Advantages and Disadvantages of Limited Partnerships
A limited liability limited partnership, or LLLP, is a fairly new legal entity that is hybrid of other forms of incorporation and has some benefits and drawbacks. Whether it is right for your investment purposes will be a decision that you and your legal and tax advisors will have to make based upon the relevant circumstances in your life, but by painting a broad picture of how they might be used, I hope to help you become better informed.
Understanding the Basics of Limited Liability Limited Partnerships
You already learned how families that want to invest together might benefit from using a family limited partnership or family limited liability company to pool their money and gain economies of scale to take on larger and more profitable opportunities. You have also learned about the estate tax and gift tax benefits of limited partnerships and how you can form a limited partnership.
Unfortunately, one of the major drawbacks of limited partnerships is that they require a general partner who is exposed to unlimited liability for the debts of the partnership. In the past, to get around this, savvy investors created a special limited liability company and named it as the general partner. They then elected themselves as managers of the limited liability company.
This allowed them to utilize the benefits of a limited partnership and avoid being on the hook personally for company debts.
If the limited partnership failed, then the general partner would be the limited liability company, which would have very few assets and could be put into bankruptcy. The actual investors behind it would get to walk away to start a new project.
While this strategy achieved what it set out to achieve, it resulted in additional burden; added expense, paperwork, and government filings.
To help get around the problem, roughly half of the states in the country allow for the creation of something called a limited liability limited partnership (or LLLP for short, sometimes called an LLP).
Unlike a traditional limited partnership (or LP), the general partner or general partners of a limited liability limited partnership are not personally responsible for the debts incurred by the partnership unless he, she, or they agree to be through debt covenants or other contracts. This avoids the hassle of setting up multiple entities as a workaround to the law and lets states avoid unnecessary paperwork.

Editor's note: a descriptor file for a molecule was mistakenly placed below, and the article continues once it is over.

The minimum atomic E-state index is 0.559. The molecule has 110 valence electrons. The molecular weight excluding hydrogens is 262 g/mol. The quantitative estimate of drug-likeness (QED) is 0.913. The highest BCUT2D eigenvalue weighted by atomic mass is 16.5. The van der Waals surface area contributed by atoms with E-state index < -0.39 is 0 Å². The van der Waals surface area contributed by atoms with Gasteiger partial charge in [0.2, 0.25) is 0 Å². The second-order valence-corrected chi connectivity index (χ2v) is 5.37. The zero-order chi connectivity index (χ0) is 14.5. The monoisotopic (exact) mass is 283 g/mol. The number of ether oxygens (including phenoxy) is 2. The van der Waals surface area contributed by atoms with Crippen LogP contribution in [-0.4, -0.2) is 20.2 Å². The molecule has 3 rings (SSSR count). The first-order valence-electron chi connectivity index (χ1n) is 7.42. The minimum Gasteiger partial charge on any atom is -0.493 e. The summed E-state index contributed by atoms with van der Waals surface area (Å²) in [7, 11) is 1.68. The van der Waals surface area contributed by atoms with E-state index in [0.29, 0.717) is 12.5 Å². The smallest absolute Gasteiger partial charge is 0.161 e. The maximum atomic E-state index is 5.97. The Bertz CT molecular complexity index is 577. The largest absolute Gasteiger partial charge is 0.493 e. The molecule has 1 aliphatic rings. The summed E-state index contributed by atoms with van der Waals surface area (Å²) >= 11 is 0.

Typically, Limited Liability Limited Partnerships Are Used Most Often in Real Estate
By far, the most popular use of limited liability limited partnerships is in the real estate industry when a group of investors get together and build a project such as a hotel, apartment community, or commercial building. The investors are often more satisfied knowing they are not liable for the partnership’s debt and can only lose what they invested, whereas the would-have-been general partner that organized the project gets the same peace of mind now that he is shielded.
Regular operating companies not involved in real estate can use the limited liability limited partnership structure.
CNN, one of the world’s largest news sources, is actually Cable News Network LP, LLLP and is owned by Turner Broadcasting. There are car dealerships, publishing firms, scientific laboratories, and asset management companies structured as LLLPs.
In fact, a limited liability limited partnership can do virtually anything a regular limited partnership, limited liability company, joint stock corporation, or sole proprietor can do. This includes buying and selling stocks, bonds, mutual funds, U.S. savings bonds, and more.
More About Investing Through Limited Partnerships and Limited Liability Companies
For more information on this and related topics, there are two collections of relevant articles under two different guides tailored toward new investors. The first is the New Investor's Guide to Limited Partnerships.
The second is the New Investor's Guide to Limited Liability Companies.
Both walk you through some of the major advantages of these types of legal structures from a risk management, tax, and accounting perspective. They can be extraordinarily powerful planning tools, help you accumulate and keep more wealth, and, at some point, pass that wealth on to your heirs or charity. Once you begin to have some real net worth on your personal balance sheet, it's definitely something worthy of further exploration.